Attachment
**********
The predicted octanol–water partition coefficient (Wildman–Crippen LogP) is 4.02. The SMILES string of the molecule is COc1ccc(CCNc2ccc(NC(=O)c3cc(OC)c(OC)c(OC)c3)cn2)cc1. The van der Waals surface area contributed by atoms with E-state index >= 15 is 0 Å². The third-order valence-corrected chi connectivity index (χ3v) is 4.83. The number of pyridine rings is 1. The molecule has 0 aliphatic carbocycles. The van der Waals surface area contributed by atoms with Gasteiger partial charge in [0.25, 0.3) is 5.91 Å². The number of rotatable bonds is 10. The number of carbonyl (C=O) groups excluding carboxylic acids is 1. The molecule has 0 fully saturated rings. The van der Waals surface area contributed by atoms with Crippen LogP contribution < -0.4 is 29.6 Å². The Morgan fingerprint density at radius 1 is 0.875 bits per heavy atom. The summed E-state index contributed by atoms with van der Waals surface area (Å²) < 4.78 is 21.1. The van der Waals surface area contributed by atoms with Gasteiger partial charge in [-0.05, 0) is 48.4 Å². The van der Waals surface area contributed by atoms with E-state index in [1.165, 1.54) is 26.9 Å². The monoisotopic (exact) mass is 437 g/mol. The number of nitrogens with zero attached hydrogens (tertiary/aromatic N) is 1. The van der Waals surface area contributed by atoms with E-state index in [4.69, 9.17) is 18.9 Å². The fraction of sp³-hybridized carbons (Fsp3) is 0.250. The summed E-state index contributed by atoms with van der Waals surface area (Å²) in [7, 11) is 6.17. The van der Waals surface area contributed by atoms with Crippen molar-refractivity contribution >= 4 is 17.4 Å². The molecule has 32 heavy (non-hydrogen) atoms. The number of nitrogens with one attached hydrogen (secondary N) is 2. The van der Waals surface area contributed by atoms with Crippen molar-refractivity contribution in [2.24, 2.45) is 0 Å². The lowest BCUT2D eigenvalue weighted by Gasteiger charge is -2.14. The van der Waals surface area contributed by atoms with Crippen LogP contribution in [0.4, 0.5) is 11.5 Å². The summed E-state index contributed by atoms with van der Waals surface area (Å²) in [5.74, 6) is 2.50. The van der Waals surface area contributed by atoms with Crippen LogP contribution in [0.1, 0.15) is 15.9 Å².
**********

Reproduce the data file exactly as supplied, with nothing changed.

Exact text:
The predicted octanol–water partition coefficient (Wildman–Crippen LogP) is 4.02. The SMILES string of the molecule is COc1ccc(CCNc2ccc(NC(=O)c3cc(OC)c(OC)c(OC)c3)cn2)cc1. The van der Waals surface area contributed by atoms with E-state index >= 15 is 0 Å². The third-order valence-corrected chi connectivity index (χ3v) is 4.83. The number of pyridine rings is 1. The molecule has 0 aliphatic carbocycles. The van der Waals surface area contributed by atoms with Gasteiger partial charge in [0.25, 0.3) is 5.91 Å². The number of rotatable bonds is 10. The number of carbonyl (C=O) groups excluding carboxylic acids is 1. The molecule has 0 fully saturated rings. The van der Waals surface area contributed by atoms with Crippen LogP contribution < -0.4 is 29.6 Å². The Morgan fingerprint density at radius 1 is 0.875 bits per heavy atom. The summed E-state index contributed by atoms with van der Waals surface area (Å²) < 4.78 is 21.1. The van der Waals surface area contributed by atoms with Gasteiger partial charge in [-0.05, 0) is 48.4 Å². The van der Waals surface area contributed by atoms with E-state index in [1.165, 1.54) is 26.9 Å². The monoisotopic (exact) mass is 437 g/mol. The number of nitrogens with zero attached hydrogens (tertiary/aromatic N) is 1. The van der Waals surface area contributed by atoms with E-state index in [4.69, 9.17) is 18.9 Å². The fraction of sp³-hybridized carbons (Fsp3) is 0.250. The summed E-state index contributed by atoms with van der Waals surface area (Å²) in [7, 11) is 6.17. The van der Waals surface area contributed by atoms with Crippen molar-refractivity contribution >= 4 is 17.4 Å². The molecule has 32 heavy (non-hydrogen) atoms. The number of nitrogens with one attached hydrogen (secondary N) is 2. The van der Waals surface area contributed by atoms with Crippen molar-refractivity contribution in [2.24, 2.45) is 0 Å². The lowest BCUT2D eigenvalue weighted by Gasteiger charge is -2.14. The van der Waals surface area contributed by atoms with Crippen LogP contribution in [0.4, 0.5) is 11.5 Å². The summed E-state index contributed by atoms with van der Waals surface area (Å²) in [5.74, 6) is 2.50. The van der Waals surface area contributed by atoms with Crippen LogP contribution in [0.1, 0.15) is 15.9 Å².